Artists Block

Artists Block

10 Ways to Cope with Artist’s Block

It happens to all creatives at some point in time. We just hit a brick wall, we don’t know what to do next. Don’t make the even bigger mistake of letting it get to you.
Just take a look at the following suggestions to get yourself out of a rut and back on track.


Don’t Panic
Seriously, panicking takes up far too much energy. You will go round and round in circles and still be no further forward, so take a deep breath and calm down.

You haven’t lost it; you will be able to produce work again. Think back to teenage love. Your first love left you, you thought you would never get over it and you would never love again. Didn’t happen, did it? But you have to be kind to yourself and remind yourself that you can do this.

If you are an amateur artist you will have the luxury of time to figure this out, less so if you are a professional and you need to pay the bills. Either way the advice stands, don’t panic and try the following suggestions.


Don’t compare yourself to others
It is very easy to tell yourself when you have hit that wall that your art is rubbish, and everyone else is so much better. That is really not a game you want to play.

As I said before, everyone gets stuck at some point and playing the comparison game will really damage your confidence. Why? Well, because we always compare ourselves to someone much further along the journey than ourselves. We never look at those still behind us. We are all at different stages of that journey and we are all exactly where we are meant to be so don’t fill your head with these kinds of thoughts. Instead, try doing something very different to what you normally do. Try taking a pottery class, a calligraphy class, pick up a camera and photograph trees or people; it doesn’t matter what but do something different and do something you are interested in learning more about. It will help you change the way you think and in turn help you get back in the game.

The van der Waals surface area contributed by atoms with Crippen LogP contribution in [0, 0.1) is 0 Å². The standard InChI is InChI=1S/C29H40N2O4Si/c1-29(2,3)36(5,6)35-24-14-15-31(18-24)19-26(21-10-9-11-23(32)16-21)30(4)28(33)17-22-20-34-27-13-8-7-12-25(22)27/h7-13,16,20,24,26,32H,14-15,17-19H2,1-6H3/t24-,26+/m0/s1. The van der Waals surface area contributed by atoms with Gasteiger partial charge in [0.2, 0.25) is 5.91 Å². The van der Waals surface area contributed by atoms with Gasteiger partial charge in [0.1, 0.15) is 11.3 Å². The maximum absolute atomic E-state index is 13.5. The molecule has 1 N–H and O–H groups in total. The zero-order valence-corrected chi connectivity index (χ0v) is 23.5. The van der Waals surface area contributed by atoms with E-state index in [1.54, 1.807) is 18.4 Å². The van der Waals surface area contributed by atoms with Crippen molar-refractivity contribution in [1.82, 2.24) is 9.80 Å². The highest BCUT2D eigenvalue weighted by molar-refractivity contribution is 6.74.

Talk to other artists
We artists are a solitary bunch in general. We busy ourselves in our working spaces to the exclusion of all others. We are so busy making our art it’s no wonder we hit a wall, sometimes. We need outside input and meeting up with friends, including other artists, is a great way to refresh. Tell your friends you are struggling; you never know what suggestions they may come up with which will relight your fire. Sometimes it is a chance remark which gets you back on the right track.

 Inspiration can be obtained from all around you
Don’t wait for inspiration to come knocking at your door. It might turn up unexpectedly, but not very likely. You have to make your own luck so grab a friend and visit some local art galleries, go and visit a major art exhibition or a museum. Visit a country house and garden and take a look at what’s selling in the gift shop. Whilst you are out enjoying yourself not panicking, something will make you think. Take a photo, do a little sketch. It may be something you had never considered before but in a relaxed mental state, inspiration is far more likely to appear.

Make an inspiration boardIMG_20190517_080322
I realise that inspiration boards are all a bit of a cliché, but I produced one recently and surprised myself. I just went online and started googling images and printing them out. I had my son assemble the board for me, (thank you, J), as I wanted to remain slightly detached from it.